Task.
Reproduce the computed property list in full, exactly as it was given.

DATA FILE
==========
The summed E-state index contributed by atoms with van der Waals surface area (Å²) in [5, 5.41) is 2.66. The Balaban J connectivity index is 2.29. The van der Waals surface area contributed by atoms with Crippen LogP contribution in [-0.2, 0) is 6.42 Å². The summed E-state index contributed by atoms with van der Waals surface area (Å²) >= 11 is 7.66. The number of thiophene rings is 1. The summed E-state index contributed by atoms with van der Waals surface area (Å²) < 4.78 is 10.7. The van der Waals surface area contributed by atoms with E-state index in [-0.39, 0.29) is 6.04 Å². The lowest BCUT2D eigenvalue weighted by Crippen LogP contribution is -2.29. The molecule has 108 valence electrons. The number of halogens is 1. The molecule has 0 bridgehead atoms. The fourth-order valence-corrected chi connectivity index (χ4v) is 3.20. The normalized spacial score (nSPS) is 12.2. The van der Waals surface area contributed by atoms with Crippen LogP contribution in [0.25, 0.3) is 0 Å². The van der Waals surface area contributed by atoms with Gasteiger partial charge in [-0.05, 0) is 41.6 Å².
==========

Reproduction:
The summed E-state index contributed by atoms with van der Waals surface area (Å²) in [5, 5.41) is 2.66. The Balaban J connectivity index is 2.29. The van der Waals surface area contributed by atoms with Crippen LogP contribution in [-0.2, 0) is 6.42 Å². The summed E-state index contributed by atoms with van der Waals surface area (Å²) >= 11 is 7.66. The number of thiophene rings is 1. The summed E-state index contributed by atoms with van der Waals surface area (Å²) < 4.78 is 10.7. The van der Waals surface area contributed by atoms with E-state index in [-0.39, 0.29) is 6.04 Å². The lowest BCUT2D eigenvalue weighted by Crippen LogP contribution is -2.29. The molecule has 108 valence electrons. The number of halogens is 1. The molecule has 0 bridgehead atoms. The fourth-order valence-corrected chi connectivity index (χ4v) is 3.20. The normalized spacial score (nSPS) is 12.2. The van der Waals surface area contributed by atoms with Crippen LogP contribution in [0.25, 0.3) is 0 Å². The van der Waals surface area contributed by atoms with Gasteiger partial charge in [-0.05, 0) is 41.6 Å².